Toward the end of Jonathan Merritt's A Faith of Our Own, he recounts a transformative experience in Kolkata, India:
"'He hasn't bathed in more than ten years,' the German informed me. 'The skin around his wound is like the scales of a fish and must be scrubbed before we can treat him. It's going to be very painful, and I'll need to hold him down.'
He reached into his pocket and handed me a wire brush like the one I clean my grill with.
'Scrub,' he barked, grasping the man's shoulders and pressing him into the wall against which he was leaning. 'Scrub with all your strength!'"
That stark scene may encapsulate all Merritt hopes to accomplish through his book. The beating heart of American Christianity has been lost behind the scar tissue of a politicized religion. He wants to scrub that detritus clean, no matter the cost to the entrenched or to his own comfort.
"In the Bible, I kept meeting a Jesus who was radical and revolutionary. But many 'Christians' I knew worshiped a domesticated Savior—one whose message was easy to swallow and even easier to live by. Their Jesus hated the same people they hated, voted like they did, and made few difficult demands. I developed a nagging sense that the Bible's Jesus might not care for the Jesus many Americans believed in."
This sentiment loudly echoes Anne Lammott: "You can safely assume you've created God in your own image when it turns out that God hates all the same people you do." As we inch closer to the next election, political rhetoric in the Church, whether preached from the pulpit or passed in the pews, can sometimes err on the side of a cultural response rather than a Christian response.
As the son of a former president of the Southern Baptist Convention, Merritt may be the perfect person to have written this book. Sharing personal moments of interaction with some of the power players in the Christian right (most notably Jerry Falwell), Merritt uses these instances as a launch pad for questioning the motives of those seeking to be modern-day Constantines. Unfortunately, the very people who could benefit the most from his book may be too hesitant, or too politically dogmatic, to ever read A Faith of Our Own.
With shades of Derek Webb's lyrics in "A King and a Kingdom," Merritt says that "Jesus showed little interest in sanctifying the state. In fact, he rarely acknowledged the Roman government under which he lived. Even when Satan offered to give him authority over 'all the kingdoms of the world,' Jesus said, 'no thanks.' He had something else in mind."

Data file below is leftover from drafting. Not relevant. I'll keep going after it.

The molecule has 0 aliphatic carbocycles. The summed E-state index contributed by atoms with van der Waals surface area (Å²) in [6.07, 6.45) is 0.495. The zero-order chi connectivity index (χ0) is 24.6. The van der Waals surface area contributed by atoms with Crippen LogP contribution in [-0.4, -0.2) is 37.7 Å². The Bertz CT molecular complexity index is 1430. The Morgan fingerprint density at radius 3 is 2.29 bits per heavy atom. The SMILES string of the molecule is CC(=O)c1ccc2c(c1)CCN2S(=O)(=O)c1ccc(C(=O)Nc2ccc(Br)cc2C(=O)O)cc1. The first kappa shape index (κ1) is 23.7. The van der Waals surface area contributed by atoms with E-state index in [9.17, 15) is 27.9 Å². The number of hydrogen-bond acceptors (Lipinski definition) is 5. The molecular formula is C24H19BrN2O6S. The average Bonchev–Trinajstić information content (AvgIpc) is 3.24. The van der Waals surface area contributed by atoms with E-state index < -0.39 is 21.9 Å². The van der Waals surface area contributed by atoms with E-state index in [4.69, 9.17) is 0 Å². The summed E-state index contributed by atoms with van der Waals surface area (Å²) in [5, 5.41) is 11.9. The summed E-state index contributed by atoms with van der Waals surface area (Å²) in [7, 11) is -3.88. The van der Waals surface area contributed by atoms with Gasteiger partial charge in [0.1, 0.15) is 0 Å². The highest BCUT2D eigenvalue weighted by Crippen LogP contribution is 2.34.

Due to his background, you may assume Merritt's words are challenging solely to Christian conservatives, but he also calls out the Christian left:
"Many on the Christian left speak as if the kingdom of God entails implementing a 'social justice' agenda in Washington, getting our troops off the battlefield, and obliterating the reign of the Christian right. For those on the right, the kingdom amounts to voting Christians into office, making abortion and gay marriage illegal, reinstating prayer in public schools, and posting the Ten Commandments in courthouses. When either of these agendas become the ultimate measure of faithfulness, the kingdom of God is supplanted by our political strategies."
In a few sentences, Merritt neatly summarizes my own refusal to engage in political conversations with those I know to be staunchly political with their Christian beliefs: "Whether intended or not, dragging partisan politics into the sanctuary scribbles 'thus saith the Lord' across opinions. Once the association is made, those on the other side of the aisle are not merely mistaken; they are apostate." In such an atmosphere, there's no room to disagree. This leads to many, like myself who "are growing so ill with the blurring of faith and partisan politics that they're abandoning the public square altogether."
While I haven't completely abandoned the public square, the following lines describe my political beliefs much better. "As Christian scholar David Gushee observed, a growing number of today's Christians share a 'commitment to political independence and avoidance of partisan entanglements and their negative consequences.' They want to become co-laborers with God. They aren't trying to ride into the kingdom on the back of an elephant or a donkey."
A Faith of Our Own is a peace treaty extended to Christians on the left and Christians on the right.
Merritt recounts meeting Billy Graham, a well-known spiritual leader and confidante to multiple Presidents. In a powerful and revealing statement, Graham shared that "with one exception, I never asked to meet with the presidents. They always asked to meet with me." Graham further elucidated his own party line, one that would serve all Christians well: "Evangelists cannot be closely identified with any particular party or person. We have to stand in the middle in order to preach to all people, right and left."
A Faith of Our Own is a rallying cry for a new generation sorely wearied by the culture wars of their parents and grandparents.
"A.W. Tozer once noted that 100 pianos all tuned to the same fork are thereby tuned to one another. They find unity to each other, he says, by finding another standard to which each one must bow." Merritt's book may set this new standard.
A Faith of Our Own is a humble foot-scrubbing by one who loves the church and Jesus.
As Helmut the German doctor and former monk told Merritt after they had scrubbed the man's feet, "Christians in America . . . forget that it is not what you think or how much power you have or how you vote that changes the world. It's your hands that do the changing."
Use those hands to vote, yes, but use them to do so much more too.
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